The Very Short Story on Property Taxes
First, you should know that only approximately 23% of the total property tax you pay each year goes to the city. The city has no control over the remaining majority of what you pay to other entities such as Alpine school district, which collects the largest portion.
When it comes to the city’s portion, there are generally two approaches cities use to determine how much tax you will pay each year. The first and most common approach is for the tax rate (or percentage) to adjust each year as property values change, so that the total tax collected by the city is approximately the same every year. Each year the County re-estimates property values and then calculates what this tax rate should be so that the revenue collected by the city remains constant. The benefit of this approach for residents is that you will pay about the same amount of city property tax every year, regardless of the value of your property. The benefit to the city is that revenues stay consistent whether home values go up or down.
The second approach is for the tax rate to stay the same regardless of changes in property values. This means when your property values go up you pay more in taxes, and if your property values go down you pay less in taxes. One of the problems with this approach is that if property values go up significantly during a bubble, the city can receive much more revenue, leading some to worry that government could needlessly expand during these times. In addition, the constant fluctuation of tax revenue makes it difficult to budget each year for city services, causing some services to be cut if revenues go down.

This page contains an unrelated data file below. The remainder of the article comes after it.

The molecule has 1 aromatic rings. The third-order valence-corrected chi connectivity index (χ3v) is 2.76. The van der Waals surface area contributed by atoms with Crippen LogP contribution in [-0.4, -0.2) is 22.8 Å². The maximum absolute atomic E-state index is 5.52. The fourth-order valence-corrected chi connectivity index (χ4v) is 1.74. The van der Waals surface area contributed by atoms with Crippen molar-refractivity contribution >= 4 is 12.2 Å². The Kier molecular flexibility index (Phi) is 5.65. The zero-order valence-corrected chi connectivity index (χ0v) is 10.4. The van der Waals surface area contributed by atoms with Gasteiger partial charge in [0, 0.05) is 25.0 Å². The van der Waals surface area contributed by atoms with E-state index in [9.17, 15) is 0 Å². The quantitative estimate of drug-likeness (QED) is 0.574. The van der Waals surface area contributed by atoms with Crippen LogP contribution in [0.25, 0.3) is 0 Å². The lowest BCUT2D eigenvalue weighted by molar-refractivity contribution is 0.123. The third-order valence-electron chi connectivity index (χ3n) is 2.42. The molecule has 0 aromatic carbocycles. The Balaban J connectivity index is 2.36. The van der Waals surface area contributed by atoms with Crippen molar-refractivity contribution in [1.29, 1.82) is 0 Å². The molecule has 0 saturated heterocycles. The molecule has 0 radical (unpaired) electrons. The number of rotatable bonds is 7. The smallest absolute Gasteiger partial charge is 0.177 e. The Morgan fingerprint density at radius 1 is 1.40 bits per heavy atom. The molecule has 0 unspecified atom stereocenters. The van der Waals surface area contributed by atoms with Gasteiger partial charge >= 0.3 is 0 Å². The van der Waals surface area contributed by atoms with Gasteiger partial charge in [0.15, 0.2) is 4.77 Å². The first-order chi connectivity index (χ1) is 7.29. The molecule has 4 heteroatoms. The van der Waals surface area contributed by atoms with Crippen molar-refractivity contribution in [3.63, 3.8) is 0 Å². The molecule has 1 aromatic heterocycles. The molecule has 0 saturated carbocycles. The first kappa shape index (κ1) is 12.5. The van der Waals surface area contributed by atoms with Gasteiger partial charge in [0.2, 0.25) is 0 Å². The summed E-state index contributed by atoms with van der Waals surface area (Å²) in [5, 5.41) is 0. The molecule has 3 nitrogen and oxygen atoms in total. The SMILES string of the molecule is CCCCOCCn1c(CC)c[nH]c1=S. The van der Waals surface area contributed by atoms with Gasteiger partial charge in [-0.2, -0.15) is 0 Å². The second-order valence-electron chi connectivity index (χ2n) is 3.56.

A particularly difficult problem for some cities occurs when they reduce rates if property values go up (to avoid expanding government), but then hold those rates low when property values go back down. This has caused some cities to fall many years behind in basic services, such as road maintenance, causing them to have to propose steep rate hikes to make up the shortfall.
The City Council has chosen to adopt the County’s calculated tax rate so that revenues to the city stay constant. This means the portion of your property tax to the city should be approximately the same as it was for the past fiscal year. Overall, property values have increased, which means the tax rate will go down from .002873 to .002410.
More detailed information will be coming out in our annual State of the City Report in September. In the meantime, feel free to contact any member of the City Council with questions.
—Jenney Rees, City Council